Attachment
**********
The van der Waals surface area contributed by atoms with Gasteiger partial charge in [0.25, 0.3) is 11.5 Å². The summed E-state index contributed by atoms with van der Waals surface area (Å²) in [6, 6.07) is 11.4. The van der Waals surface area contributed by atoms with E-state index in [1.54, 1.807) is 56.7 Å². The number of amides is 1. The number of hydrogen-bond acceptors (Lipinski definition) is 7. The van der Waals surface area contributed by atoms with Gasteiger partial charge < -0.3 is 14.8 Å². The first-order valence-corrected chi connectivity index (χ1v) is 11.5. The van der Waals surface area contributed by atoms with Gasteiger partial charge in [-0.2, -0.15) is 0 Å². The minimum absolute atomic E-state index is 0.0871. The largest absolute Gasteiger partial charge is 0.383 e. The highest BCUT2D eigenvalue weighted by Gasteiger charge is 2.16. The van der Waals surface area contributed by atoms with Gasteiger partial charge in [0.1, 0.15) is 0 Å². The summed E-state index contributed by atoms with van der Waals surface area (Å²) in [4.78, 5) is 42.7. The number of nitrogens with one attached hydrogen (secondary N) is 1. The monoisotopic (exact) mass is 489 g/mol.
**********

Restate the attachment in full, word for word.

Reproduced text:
The van der Waals surface area contributed by atoms with Gasteiger partial charge in [0.25, 0.3) is 11.5 Å². The summed E-state index contributed by atoms with van der Waals surface area (Å²) in [6, 6.07) is 11.4. The van der Waals surface area contributed by atoms with E-state index in [1.54, 1.807) is 56.7 Å². The number of amides is 1. The number of hydrogen-bond acceptors (Lipinski definition) is 7. The van der Waals surface area contributed by atoms with Gasteiger partial charge < -0.3 is 14.8 Å². The first-order valence-corrected chi connectivity index (χ1v) is 11.5. The van der Waals surface area contributed by atoms with Gasteiger partial charge in [-0.2, -0.15) is 0 Å². The minimum absolute atomic E-state index is 0.0871. The largest absolute Gasteiger partial charge is 0.383 e. The highest BCUT2D eigenvalue weighted by Gasteiger charge is 2.16. The van der Waals surface area contributed by atoms with Gasteiger partial charge in [0.1, 0.15) is 0 Å². The summed E-state index contributed by atoms with van der Waals surface area (Å²) in [4.78, 5) is 42.7. The number of nitrogens with one attached hydrogen (secondary N) is 1. The monoisotopic (exact) mass is 489 g/mol.